The latest issue of KPMG International’s Global M&A Predictor is now out.
KPMG International’s latest Global M&A Predictor shows that forward price/earnings (PE) ratios have risen by 12 percent over the last year, indicating an increased appetite for making deals. However, these figures are tempered by a fall over the last six months. A cause for optimism is the growing M&A capacity, as evidenced by the downward trend in net debt/EBITDA ratios, projected to fall by 26 percent by June 2012. These lower debt levels should put prospective corporate buyers in a stronger position to fund any potentially attractive deals.
Shawn McCarthy, Partner of M&A Group, KPMG in Russia and CIS comments: “Although external financial markets have weighed heavily on investor confidence, M&A activity in Russia has been buoyed by high levels of domestic transactions and the emergence of Russian corporates as active participants in international sale processes involving natural resources or larger manufacturing businesses. Deal volume (the number of deals) in the second quarter was largely consistent with the first quarter of 2011. As indicated in the recent M&A Predictor survey, Russian companies included in the sample have generated positive growth in terms of net profit of 45% over the last 12 months, while projecting a 26% decrease of net debt in the next 12 months. Although this suggests a relatively higher capacity to borrow money to fund M&A deals, declining P/E ratios against a backdrop of improving profitability underscores the fragility in the market. Although the Russian corporates carry comparatively lower debt levels then there European and BRIC counterparts, a decrease in the confidence of external financial markets may weigh on M&A in the second half of the year.”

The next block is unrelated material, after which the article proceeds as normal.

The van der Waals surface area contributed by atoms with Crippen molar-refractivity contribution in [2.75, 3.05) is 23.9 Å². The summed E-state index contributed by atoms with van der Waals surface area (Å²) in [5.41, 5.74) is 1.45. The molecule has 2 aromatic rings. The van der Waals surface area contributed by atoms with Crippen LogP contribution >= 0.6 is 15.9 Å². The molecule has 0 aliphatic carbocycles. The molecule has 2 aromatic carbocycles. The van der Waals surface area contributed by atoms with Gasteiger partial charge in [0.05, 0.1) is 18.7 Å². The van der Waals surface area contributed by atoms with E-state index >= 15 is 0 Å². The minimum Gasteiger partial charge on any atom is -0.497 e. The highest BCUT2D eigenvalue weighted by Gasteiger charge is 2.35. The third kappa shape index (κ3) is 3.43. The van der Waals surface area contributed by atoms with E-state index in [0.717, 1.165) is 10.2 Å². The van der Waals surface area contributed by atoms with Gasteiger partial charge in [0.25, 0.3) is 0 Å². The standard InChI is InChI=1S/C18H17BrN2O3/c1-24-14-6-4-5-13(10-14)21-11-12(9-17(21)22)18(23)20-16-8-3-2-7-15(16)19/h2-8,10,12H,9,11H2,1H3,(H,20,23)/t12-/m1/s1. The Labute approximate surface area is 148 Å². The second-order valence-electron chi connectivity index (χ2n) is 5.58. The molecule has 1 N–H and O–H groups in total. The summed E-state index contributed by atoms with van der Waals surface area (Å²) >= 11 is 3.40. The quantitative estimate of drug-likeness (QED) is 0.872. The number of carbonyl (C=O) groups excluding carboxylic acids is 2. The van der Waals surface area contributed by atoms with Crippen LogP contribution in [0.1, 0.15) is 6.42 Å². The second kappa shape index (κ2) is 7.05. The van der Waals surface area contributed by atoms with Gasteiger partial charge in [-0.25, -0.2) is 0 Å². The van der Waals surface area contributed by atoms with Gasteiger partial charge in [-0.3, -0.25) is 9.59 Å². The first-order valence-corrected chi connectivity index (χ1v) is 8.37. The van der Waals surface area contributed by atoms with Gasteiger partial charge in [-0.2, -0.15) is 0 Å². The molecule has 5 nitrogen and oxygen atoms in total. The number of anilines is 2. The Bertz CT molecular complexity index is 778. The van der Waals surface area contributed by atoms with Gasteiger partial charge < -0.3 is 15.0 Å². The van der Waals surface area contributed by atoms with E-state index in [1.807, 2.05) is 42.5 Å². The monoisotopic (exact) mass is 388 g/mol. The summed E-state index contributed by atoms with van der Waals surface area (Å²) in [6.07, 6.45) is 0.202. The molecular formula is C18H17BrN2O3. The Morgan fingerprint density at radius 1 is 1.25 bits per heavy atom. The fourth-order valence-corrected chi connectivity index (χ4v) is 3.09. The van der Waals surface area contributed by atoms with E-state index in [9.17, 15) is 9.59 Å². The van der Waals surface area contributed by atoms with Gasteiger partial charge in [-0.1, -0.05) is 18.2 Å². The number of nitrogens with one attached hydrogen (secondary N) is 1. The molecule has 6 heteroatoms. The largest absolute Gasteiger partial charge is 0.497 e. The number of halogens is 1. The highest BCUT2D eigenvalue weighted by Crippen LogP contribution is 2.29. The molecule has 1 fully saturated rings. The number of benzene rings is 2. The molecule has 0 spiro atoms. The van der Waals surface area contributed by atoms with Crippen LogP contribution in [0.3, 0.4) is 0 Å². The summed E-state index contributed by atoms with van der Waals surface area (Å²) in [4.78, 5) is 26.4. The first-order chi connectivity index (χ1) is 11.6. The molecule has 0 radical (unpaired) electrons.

On a sector basis, healthcare and utilities both show a growing appetite. Healthcare has the added advantage of having low leverage, so it would be no surprise to see companies in this industry on the acquisition trail. Conversely, utilities is the single most indebted sector, with any new acquisitions likely to be funded by new equity or the disposal of existing assets.
Telecommunications has almost held its own over the past six months and is well up over 12 months so continued activity can be expected, with Consumer Staples just behind. Energy and Basic Materials have both progressed well over 12 months but have each pulled back over six months as caution about the commodity cycle has increased. Nevertheless, the race for limited global resources should mean continued deals in this space.
The Consumer Discretionary (non-essential consumer goods), Industrials and Technology sectors have shown the lowest increases in confidence over the last 12-month period.
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